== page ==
TikTok has banned ads for fasting apps and weight loss supplements, and will prevent ads for other weight management products from reaching users under 18, it said today. “These types of ads do not support the positive, inclusive, and safe experience we strive for on TikTok,” Tara Wadhwa, the company’s safety policy manager, wrote in a blog post about the new policies. The changes come two weeks after TikTok removed a number of diet pill ads (along with ads for fake apps and other scams) discovered by cybersecurity firm Tenable. At the time, TikTok didn’t have guidelines on diet-related marketing; it removed the ads for violating established policies against “fake, fraudulent, or misleading content.” Now, it’s laying the groundwork to “increase restrictions on ads that promote a harmful or negative body image,” Wadhwa wrote. This involves “stronger restrictions on weight loss and implied weight loss claims” and “further restrictions to limit irresponsible claims made by products that promote weight loss management or control,” she added.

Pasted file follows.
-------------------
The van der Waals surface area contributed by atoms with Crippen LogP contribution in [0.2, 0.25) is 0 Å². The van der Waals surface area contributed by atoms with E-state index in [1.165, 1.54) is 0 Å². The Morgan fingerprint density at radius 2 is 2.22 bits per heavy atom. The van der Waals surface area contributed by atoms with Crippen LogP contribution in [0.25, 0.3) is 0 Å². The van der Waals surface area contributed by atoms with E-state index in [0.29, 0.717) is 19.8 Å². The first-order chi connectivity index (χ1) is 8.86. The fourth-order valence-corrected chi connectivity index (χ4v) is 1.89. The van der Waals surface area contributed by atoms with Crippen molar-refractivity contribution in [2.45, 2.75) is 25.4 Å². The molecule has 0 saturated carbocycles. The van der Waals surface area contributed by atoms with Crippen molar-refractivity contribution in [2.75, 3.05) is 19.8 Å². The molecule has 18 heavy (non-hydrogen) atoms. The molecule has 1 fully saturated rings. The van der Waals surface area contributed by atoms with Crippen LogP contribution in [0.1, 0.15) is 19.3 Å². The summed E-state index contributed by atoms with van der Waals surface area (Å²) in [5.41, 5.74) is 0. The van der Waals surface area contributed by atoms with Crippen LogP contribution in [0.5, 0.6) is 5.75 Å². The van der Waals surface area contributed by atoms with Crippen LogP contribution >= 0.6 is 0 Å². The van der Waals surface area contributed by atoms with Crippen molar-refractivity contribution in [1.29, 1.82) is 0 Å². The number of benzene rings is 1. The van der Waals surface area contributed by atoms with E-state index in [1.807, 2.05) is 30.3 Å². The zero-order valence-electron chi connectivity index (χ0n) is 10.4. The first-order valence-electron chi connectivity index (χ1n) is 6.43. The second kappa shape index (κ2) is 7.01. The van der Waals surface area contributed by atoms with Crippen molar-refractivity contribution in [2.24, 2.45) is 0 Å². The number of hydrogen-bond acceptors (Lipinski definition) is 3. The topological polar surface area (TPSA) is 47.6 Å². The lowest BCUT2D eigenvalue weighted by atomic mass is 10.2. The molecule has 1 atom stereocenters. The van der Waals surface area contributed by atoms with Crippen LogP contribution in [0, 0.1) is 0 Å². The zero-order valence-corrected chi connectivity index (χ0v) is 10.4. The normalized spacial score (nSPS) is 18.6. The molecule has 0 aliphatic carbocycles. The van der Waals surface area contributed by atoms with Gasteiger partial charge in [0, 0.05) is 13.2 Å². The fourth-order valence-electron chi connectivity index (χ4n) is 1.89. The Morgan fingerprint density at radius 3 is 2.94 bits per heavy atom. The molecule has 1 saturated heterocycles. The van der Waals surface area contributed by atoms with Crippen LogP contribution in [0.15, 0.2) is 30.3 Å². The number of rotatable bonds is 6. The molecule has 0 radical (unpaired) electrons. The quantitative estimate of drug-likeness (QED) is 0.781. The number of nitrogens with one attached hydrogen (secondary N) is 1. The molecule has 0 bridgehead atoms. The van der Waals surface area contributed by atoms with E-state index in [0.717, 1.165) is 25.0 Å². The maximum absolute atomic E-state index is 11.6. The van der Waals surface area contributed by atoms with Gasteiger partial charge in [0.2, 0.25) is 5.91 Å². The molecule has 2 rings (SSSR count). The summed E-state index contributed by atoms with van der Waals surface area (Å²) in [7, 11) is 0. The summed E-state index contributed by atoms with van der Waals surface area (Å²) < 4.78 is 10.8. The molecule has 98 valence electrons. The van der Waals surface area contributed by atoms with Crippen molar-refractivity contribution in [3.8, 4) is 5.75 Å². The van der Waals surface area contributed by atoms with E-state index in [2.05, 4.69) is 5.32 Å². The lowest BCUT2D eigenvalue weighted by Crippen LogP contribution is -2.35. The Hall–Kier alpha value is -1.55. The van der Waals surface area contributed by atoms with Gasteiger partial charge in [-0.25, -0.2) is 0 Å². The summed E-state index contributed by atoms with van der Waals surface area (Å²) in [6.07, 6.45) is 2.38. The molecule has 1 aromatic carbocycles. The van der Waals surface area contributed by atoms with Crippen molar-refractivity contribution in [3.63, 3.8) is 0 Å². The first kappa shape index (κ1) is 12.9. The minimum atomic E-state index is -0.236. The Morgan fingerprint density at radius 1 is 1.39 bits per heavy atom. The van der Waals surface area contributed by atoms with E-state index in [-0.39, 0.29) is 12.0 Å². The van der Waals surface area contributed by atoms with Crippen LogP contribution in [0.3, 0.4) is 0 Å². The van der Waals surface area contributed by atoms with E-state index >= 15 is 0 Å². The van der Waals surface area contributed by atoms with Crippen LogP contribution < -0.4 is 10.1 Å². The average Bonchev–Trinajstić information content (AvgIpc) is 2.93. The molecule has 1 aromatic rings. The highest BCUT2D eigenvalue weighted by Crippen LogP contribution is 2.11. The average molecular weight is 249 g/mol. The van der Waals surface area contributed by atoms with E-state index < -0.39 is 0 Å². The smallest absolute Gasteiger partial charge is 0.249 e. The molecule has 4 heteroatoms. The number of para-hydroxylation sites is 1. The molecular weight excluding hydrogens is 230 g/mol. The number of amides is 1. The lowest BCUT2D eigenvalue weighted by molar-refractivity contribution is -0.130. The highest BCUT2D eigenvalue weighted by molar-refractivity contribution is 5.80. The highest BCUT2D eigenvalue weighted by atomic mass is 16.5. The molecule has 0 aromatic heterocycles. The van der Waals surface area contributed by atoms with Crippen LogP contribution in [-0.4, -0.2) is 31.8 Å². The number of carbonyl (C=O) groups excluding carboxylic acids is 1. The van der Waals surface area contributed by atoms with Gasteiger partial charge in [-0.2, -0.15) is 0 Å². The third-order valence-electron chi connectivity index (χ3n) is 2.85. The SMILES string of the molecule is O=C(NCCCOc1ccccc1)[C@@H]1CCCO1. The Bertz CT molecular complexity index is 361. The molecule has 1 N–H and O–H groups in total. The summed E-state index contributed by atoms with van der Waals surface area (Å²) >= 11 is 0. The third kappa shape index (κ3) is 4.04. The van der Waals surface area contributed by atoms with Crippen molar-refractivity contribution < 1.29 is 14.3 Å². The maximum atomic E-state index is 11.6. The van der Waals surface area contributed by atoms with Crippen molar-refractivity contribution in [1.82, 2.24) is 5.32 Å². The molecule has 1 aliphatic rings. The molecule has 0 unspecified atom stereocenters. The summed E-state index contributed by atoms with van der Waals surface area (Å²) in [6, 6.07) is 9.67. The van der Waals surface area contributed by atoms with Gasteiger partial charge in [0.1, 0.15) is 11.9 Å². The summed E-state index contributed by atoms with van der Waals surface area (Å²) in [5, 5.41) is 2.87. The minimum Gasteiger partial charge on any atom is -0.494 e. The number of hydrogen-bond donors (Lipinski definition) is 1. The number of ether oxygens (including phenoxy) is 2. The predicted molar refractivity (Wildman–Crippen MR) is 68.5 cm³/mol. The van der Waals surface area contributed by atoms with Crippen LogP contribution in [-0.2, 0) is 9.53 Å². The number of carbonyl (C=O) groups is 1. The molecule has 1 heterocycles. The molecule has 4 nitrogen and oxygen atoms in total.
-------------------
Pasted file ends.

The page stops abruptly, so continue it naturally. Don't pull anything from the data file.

Twitter founder Jack Dorsey’s payment provider Square will invest in an array of funds and lenders focused on underserved communities of color, joining a growing number of big businesses taking on racial economic inequality. Square promises to invest $100 million, or about 3 percent of its cash, in four chunks:

  • $25 million in deposits at Community Development Financial Institutions, or C.D.F.I.s, and Minority Depository Financial Institutions, or M.D.I.s. By parking some of its cash with these firms – much as Netflix has said it would – Square hopes to bolster their ability to lend in underserved communities.
  • $25 million in The Keepers Fund, a vehicle sponsored by the National Bankers’ Association meant to invest in M.D.I.s.
  • $25 million in the Black Economic Development Fund, which was created by the Local Initiatives Support Corporation to support Black-led banks and businesses.
  • $25 million will be reserved for future programs.